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Marxism, free sex, terrorist invites and other misunderstandings

When I started teaching in the early Eighties, I am pretty sure that, like a lot of young teachers at the time, I looked more like a student heading off to a protest march than a future head.

Nevertheless, I was still surprised at my first parents' evening when the father of Stephanie, one of my A-level economics pupils, asked me: "Why are you teaching her about Marxism when she is supposed to be learning about the economy?"

Given my appearance, it was a reasonable question. But economics was steeped in traditional right-wing politics, and the exam board was scrupulous in ensuring that it was politically balanced. Students could gain points in those days for "eclectic" answers, but there was no risk of communist indoctrination.

But Stephanie's dad wasn't interested in my explanation, instead launching into a lecture on the economics of being brought up in Dagenham during the war.

The second occasion on which I was mistaken for a liberal propagandist came a few years later, when I was head of year at a comfortable school in a leafy part of Essex. Aids was suddenly upon the nation, and schools were expected to be at the forefront of the campaign to warn of its dangers. The local authority had sent in its health team to give teachers instruction on what to do. But none of my year tutors were willing to discuss Aids with their groups, so being naive and enthusiastic I decided to do it all myself in groups of three classes together.

Once we had got through the nitty gritty, a mature Year 9 girl asked about the dangers of oral sex. Some immature boys at the front looked puzzled. So I decided to explain what oral sex was. Teachers hid their laughs, the girls tittered, and the boys looked squeamish.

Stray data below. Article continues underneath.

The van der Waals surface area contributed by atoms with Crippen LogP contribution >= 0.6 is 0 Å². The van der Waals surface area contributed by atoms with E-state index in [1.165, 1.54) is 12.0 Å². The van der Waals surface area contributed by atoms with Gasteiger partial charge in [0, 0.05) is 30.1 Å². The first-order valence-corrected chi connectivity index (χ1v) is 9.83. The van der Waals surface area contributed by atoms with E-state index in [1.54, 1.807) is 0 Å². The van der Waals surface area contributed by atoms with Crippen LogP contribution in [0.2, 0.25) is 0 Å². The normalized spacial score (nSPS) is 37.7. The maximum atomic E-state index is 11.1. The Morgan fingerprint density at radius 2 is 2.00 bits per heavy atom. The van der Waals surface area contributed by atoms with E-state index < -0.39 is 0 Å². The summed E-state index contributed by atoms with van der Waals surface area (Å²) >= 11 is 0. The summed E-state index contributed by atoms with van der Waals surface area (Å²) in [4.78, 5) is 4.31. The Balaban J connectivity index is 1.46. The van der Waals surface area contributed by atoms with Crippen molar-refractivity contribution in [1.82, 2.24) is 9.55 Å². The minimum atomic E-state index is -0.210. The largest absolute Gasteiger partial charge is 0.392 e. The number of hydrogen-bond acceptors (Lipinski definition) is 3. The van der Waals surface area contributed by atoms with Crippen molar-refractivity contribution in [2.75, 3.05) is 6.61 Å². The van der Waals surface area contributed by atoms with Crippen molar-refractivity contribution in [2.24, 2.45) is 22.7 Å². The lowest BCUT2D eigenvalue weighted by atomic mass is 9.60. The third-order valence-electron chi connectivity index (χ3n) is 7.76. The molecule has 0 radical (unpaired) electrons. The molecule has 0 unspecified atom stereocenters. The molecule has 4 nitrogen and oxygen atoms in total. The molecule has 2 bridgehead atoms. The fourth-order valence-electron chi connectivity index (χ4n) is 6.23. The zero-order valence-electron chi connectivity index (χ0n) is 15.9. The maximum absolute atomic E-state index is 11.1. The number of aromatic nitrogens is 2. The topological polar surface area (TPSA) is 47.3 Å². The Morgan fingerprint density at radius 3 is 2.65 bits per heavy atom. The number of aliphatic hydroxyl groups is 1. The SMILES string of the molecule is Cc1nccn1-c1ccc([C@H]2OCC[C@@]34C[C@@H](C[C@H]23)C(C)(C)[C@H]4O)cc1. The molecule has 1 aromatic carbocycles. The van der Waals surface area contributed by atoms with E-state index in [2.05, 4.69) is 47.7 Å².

In my pigeon-hole later that day was a complaint from a parent demanding that I explain why I was promoting free sex to the students, along with my Marxist CND propaganda. Just my luck that Stephanie's younger brother was in the audience and had told his dad.

My final scrape of this variety occurred during my first headship in East London. The News of the World rang to ask why a convicted IRA terrorist had been invited to the school - were all our teachers so left-wing they were telling our pupils these criminals were freedom fighters?

Baffled as to what the reporter was talking about, I insisted the story must have been false. But when I asked around the staffroom, I discovered to my horror that we had, in fact, hosted a former IRA member who had been jailed and released.

However, it wasn't a liberal plot - the individual was a born-again Christian and our evangelical (and hardly left-wing) head of RE had invited him to espouse the virtues of converting.

Trevor Averre-Beeson, Former head of three London schools and director of Lilac Sky Schools. (

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